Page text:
Can PFM Help Align Cost With Value?

I’ve argued many times that banks’ biggest retail-related problem is the disconnect between cost and value. That is, what customers pay for versus the value they receive from the relationship (if you want to call it that).

Until recently, a growing percentage of banks’ retail revenue came from penalties and fees. Overdraft fees, out-of-network ATM fees, etc. These fees have not only been out of line with the actual cost the bank incurred to provide the “service”, but customers, by and large, didn’t understand or perceive the value they were getting for these “services.”

And you wonder why trust in banks has been (is?) so low.

Over the past year, I’ve given a presentation on PFM probably 15 times to various audiences at various conferences, clients, and webinars. In each of them, without fail, someone has asked me “do you think banks can charge for PFM?” My answer, without fail, has been “you’re asking the wrong question.”

Determining whether or not to charge for PFM is a question that reflects the historical banking mindset: What fees can we get away with charging the customer without causing mass attrition?

The right question banks should be asking is: How do we align the costs (fees, rates) we charge customers with the value they — and we — get from the product/service?

Now along comes Unitus Community Credit Union out of Portland, OR who will charge its members $2 per month to use its newly-implemented Geezeo-powered PFM solution. On the NetBanker blog, Jim Bruene noted:

“While online/mobile access will remain relatively fee-free, we’ll begin to see more fees for optional value-add services such as advanced financial management. Congratulations to Unitus for taking the lead on this one.”

Taking the lead? By adding yet another fee on top of the relationship for a “service” that many of the members have no idea whether or not they want and whether or not they’ll get value from?

I’ve done the research, and I know that PFM users get a lot of value from the PFM platforms they use. But PFM users only represent about 20% of the population. And if you’re a credit union with an average member age that’s higher than the average age of the overall population, then the percentage of your member base that is already using PFM — or inclined to — is probably even lower than that 20%.

Any bank or credit union that implements PFM is going to see an initial rush of enrollees. Of consumers interested in, or already using, PFM, there’s a good percentage that want it from their bank or credit union.

But what are you going to do to convince the rest of the population? PFM — in its offline form (Quicken, Money) — has been around for a long time. There are reasons why 80% of the population isn’t using it for budgeting or other types of financial management: Too much work, too little value, just not interested, etc.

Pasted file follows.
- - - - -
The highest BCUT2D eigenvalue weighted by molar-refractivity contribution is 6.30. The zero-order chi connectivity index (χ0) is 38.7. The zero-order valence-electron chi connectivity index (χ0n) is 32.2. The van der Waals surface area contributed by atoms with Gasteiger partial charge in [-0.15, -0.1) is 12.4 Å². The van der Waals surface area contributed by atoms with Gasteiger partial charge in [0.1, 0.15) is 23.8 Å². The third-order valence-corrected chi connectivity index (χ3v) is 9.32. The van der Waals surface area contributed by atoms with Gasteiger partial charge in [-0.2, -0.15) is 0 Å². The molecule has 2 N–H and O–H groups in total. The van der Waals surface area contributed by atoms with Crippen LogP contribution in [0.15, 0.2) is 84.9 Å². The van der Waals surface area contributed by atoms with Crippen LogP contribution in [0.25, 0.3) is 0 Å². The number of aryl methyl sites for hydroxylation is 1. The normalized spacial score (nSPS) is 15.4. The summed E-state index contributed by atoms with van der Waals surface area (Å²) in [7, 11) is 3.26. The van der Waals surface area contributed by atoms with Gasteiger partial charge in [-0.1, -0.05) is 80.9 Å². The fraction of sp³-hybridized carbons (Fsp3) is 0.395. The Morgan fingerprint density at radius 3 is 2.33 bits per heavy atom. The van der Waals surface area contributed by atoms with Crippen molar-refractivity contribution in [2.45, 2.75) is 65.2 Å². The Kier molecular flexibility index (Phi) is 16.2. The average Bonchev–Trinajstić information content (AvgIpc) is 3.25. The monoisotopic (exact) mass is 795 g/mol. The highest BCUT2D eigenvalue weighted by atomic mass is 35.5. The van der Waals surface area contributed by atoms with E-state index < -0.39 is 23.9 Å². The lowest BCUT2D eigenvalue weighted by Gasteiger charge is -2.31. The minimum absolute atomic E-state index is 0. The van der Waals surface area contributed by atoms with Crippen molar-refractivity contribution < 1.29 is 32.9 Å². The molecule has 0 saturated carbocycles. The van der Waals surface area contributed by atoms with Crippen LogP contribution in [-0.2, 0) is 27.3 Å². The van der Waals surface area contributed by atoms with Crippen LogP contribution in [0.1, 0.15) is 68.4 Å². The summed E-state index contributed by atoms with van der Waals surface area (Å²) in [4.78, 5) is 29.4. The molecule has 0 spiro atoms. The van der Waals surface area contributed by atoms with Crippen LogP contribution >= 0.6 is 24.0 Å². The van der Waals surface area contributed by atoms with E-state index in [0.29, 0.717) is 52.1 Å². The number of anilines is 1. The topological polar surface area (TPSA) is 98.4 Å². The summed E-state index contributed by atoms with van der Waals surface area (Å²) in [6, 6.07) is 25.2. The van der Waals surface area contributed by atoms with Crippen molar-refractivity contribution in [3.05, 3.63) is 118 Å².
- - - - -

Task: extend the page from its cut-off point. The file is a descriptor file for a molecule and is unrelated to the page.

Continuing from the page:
Slapping a $24/year fee on PFM will be accepted by the minority of the population who get what PFM is and can do for them. But it’s going to be a major deterrent for getting the rest of the customer base to adopt it.

And that’s a really, really bad thing.

Because PFM promises to deliver — and does according to current users — more value to the customer than they’re getting today from the relationship. In the past, the value was somewhat intangible — security (I know my money will still be there when I wake up in the morning) and money movement (when I write a check, I know the money will be sent to the person/entity I’m paying).

Today’s consumers want — and need — more value from the banking relationship. They need help managing their financial lives. That’s where the tangible value lies, and what PFM promises to provide.

What banks (and credit unions) are in danger of doing is perpetuating the model/mindset of: 1) charging for the intangible value and giving away the tangible value because they’re afraid of losing customers, or 2) charging for the intangible AND the tangible, and risk losing customers.

This isn’t a sustainable model/mindset. We need a pricing model that aligns cost (price) with value.

I think Unitus should charge for PFM. But it needs to do it in a way that demonstrates that the value being derived from the account relationship is coming from the use of the PFM tool. Not that the PFM tool is some “add-on” service. Unitus — and other credit unions and banks — should actually limit the ability of customers to enroll in PFM use.

The mindset should be: Active users of this tool get a lot of value from it, and if you’re not going to be an active user, diligent about managing your financial life, then we’re not even going to let you use it. And oh, by the way, to you active PFM users: We’re going to charge you for using PFM, but give you other services for free.